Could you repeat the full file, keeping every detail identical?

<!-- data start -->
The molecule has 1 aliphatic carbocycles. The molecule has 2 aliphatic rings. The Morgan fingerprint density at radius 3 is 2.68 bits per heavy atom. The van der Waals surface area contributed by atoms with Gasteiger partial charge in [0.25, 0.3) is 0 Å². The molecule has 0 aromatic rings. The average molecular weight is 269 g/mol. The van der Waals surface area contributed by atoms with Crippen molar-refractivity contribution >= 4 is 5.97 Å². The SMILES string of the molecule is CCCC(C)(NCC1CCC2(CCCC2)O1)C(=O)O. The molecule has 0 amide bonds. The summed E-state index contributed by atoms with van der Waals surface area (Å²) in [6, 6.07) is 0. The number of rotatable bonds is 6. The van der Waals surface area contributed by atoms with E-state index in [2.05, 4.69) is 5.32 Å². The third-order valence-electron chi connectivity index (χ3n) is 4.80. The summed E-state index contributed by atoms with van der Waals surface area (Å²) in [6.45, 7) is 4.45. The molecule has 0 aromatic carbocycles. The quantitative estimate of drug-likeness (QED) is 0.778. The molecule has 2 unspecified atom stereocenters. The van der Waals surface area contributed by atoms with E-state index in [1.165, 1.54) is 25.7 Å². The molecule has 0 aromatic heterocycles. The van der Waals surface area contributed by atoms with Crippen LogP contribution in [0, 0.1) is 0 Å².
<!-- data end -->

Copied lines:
The molecule has 1 aliphatic carbocycles. The molecule has 2 aliphatic rings. The Morgan fingerprint density at radius 3 is 2.68 bits per heavy atom. The van der Waals surface area contributed by atoms with Gasteiger partial charge in [0.25, 0.3) is 0 Å². The molecule has 0 aromatic rings. The average molecular weight is 269 g/mol. The van der Waals surface area contributed by atoms with Crippen molar-refractivity contribution >= 4 is 5.97 Å². The SMILES string of the molecule is CCCC(C)(NCC1CCC2(CCCC2)O1)C(=O)O. The molecule has 0 amide bonds. The summed E-state index contributed by atoms with van der Waals surface area (Å²) in [6, 6.07) is 0. The number of rotatable bonds is 6. The van der Waals surface area contributed by atoms with E-state index in [2.05, 4.69) is 5.32 Å². The third-order valence-electron chi connectivity index (χ3n) is 4.80. The summed E-state index contributed by atoms with van der Waals surface area (Å²) in [6.45, 7) is 4.45. The molecule has 0 aromatic carbocycles. The quantitative estimate of drug-likeness (QED) is 0.778. The molecule has 2 unspecified atom stereocenters. The van der Waals surface area contributed by atoms with E-state index in [1.165, 1.54) is 25.7 Å². The molecule has 0 aromatic heterocycles. The van der Waals surface area contributed by atoms with Crippen LogP contribution in [0, 0.1) is 0 Å².